9237008259?profile=originalBy David Amoruso

With the United States heading into forced spending cuts, Americans might think their grass isn’t as green as it used to be. Maybe, it’s greener on the other side of the fence? Mexicans beg to differ. While U.S. customers enjoy cocaine, heroin, meth, and weed from their Southern neighbors, the citizens of Mexico are living in a country that is going through somewhat of an identity crisis.

On the one hand, it’s doing great! Mexico’s economy is on the rise and the nation is emerging as a powerful player. On the other hand, the drug war is viciously tearing it apart.

On Tuesday, Mexico's Interior Ministry reported that 26,121 people have gone missing in Mexico over the past six years as violence surged and the government led by President Felipe Calderon cracked down on drug cartels. This number is not to be confused with the death toll created by the drug war, which by now has passed 60,000. 2,243 people died between December 1, 2012, and February, 2013, alone.

No matter how great the economy is doing, it isn’t worth much when your loved ones are either getting kidnapped or butchered. And the end is not in sight. Drugs remains Mexico’s main moneymaker and drug smugglers are continuously trying out new ways to get drugs into the lucrative American marketplace.

“Mexican smugglers have used tunnels, cars, boats and even the human body in attempts to sneak drugs past U.S. agents in an endless cat-and-mouse game on the U.S.-Mexico border”, CNN reported today. "Now smugglers have devised a new invention to ferry their contraband over the nearly militarized border: cannons.”

Yes. Drugs are now simply being shot over the impenetrable wall. “An air-powered cannon fires bags of illegal drugs into the air from Mexico and plops them on U.S. soil, for nighttime retrieval by conspirators,” U.S. authorities say. (Photo below shows smugglers using the cannon.)

9237008472?profile=originalAn inventive and pretty funny way of smuggling dope. However, drugs are only funny for a very short time. Recreational users having fun on a night out risk turning into addicts that will give $5 blowjobs behind a shabby motel to fund their high. Cartel bosses become rich and spend billions on entertainment in the form of hookers, cars, and whatever fancies their taste at the time. But even for them the fun stops when police break down their door or a rival decides to send a hit team for a round of torture and death. Even the baddest drug dealer usually end up in prison or dead.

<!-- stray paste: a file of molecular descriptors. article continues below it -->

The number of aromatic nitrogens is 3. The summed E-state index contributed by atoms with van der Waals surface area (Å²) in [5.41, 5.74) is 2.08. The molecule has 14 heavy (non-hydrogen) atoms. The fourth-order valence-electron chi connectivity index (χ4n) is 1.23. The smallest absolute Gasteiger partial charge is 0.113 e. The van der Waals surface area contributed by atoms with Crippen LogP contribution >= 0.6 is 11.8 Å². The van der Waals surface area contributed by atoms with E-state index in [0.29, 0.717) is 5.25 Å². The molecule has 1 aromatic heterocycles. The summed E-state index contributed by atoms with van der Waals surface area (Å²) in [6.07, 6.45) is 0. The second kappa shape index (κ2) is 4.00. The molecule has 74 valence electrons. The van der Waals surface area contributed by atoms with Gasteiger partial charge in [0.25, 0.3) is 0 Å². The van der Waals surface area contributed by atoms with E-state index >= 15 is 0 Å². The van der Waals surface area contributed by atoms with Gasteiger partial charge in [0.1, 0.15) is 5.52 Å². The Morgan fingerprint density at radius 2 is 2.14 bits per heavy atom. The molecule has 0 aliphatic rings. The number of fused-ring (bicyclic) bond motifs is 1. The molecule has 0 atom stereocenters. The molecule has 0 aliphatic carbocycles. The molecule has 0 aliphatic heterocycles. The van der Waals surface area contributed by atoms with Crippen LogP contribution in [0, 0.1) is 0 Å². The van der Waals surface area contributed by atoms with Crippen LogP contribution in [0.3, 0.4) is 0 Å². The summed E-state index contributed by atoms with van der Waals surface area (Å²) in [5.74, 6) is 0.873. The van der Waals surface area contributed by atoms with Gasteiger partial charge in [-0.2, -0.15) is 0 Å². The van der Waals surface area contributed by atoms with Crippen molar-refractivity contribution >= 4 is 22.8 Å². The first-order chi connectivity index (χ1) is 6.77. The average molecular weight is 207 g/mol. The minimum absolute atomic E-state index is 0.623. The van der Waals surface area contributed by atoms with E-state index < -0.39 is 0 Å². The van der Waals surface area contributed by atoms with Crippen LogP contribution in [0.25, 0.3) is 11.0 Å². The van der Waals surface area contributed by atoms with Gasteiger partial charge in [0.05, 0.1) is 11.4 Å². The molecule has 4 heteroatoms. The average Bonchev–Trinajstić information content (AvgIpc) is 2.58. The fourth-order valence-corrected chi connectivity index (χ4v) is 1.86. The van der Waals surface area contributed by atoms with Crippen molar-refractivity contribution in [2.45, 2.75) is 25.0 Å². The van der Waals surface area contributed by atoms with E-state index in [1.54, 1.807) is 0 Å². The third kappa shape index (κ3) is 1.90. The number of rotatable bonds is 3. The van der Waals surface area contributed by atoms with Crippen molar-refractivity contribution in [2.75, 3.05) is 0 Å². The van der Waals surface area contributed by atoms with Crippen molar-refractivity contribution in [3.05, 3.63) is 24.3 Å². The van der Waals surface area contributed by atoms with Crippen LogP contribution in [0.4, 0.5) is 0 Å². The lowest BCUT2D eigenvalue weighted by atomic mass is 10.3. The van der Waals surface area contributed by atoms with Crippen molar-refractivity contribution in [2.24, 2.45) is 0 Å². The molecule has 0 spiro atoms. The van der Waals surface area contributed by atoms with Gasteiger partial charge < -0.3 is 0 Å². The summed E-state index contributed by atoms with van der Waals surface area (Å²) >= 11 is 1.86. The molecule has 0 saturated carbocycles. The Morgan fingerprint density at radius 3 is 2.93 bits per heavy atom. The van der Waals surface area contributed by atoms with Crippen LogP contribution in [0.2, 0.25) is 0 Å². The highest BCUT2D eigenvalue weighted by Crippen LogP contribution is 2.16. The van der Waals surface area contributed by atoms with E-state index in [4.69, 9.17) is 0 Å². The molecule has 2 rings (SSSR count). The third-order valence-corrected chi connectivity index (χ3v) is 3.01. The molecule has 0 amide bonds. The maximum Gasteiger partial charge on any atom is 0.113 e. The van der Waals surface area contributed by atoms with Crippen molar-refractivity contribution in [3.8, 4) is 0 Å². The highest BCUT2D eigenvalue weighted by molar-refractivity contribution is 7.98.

The most wanted man in the world of drugs hit all the front pages across the world this week as he was presumed to have been killed during a shootout with soldiers in Guatemala. Drug lord “El Chapo” Guzman is without a doubt the richest and most infamous of his peers. Yet, he continues to elude authorities. Yes, continues, because despite initial media reports, he has not been killed. Just a rumor mill gone wild.

Of course, still plenty of people died last week because of drug violence. A 13-year-old Mexican hitman was found dead along with five other people. A month ago he was arrested and confessed to authorities that he had taken part in ten murders. Due to his age he could not be criminally prosecuted and was released him to the custody of his family. His former buddies of the Los Zetas drug cartel paid him and his family a visit. They killed four women and one man and tortured the boy before they killed him.

In the war on drugs anyone can become a casualty. Drug dealers, hitmen, cops, judges, journalists, politicians, civilians, senior citizens, women, children. “If it bleeds why not kill it?”, seems to be the general thought of your average cartel gunman.

Meanwhile, drugs continue to flow.

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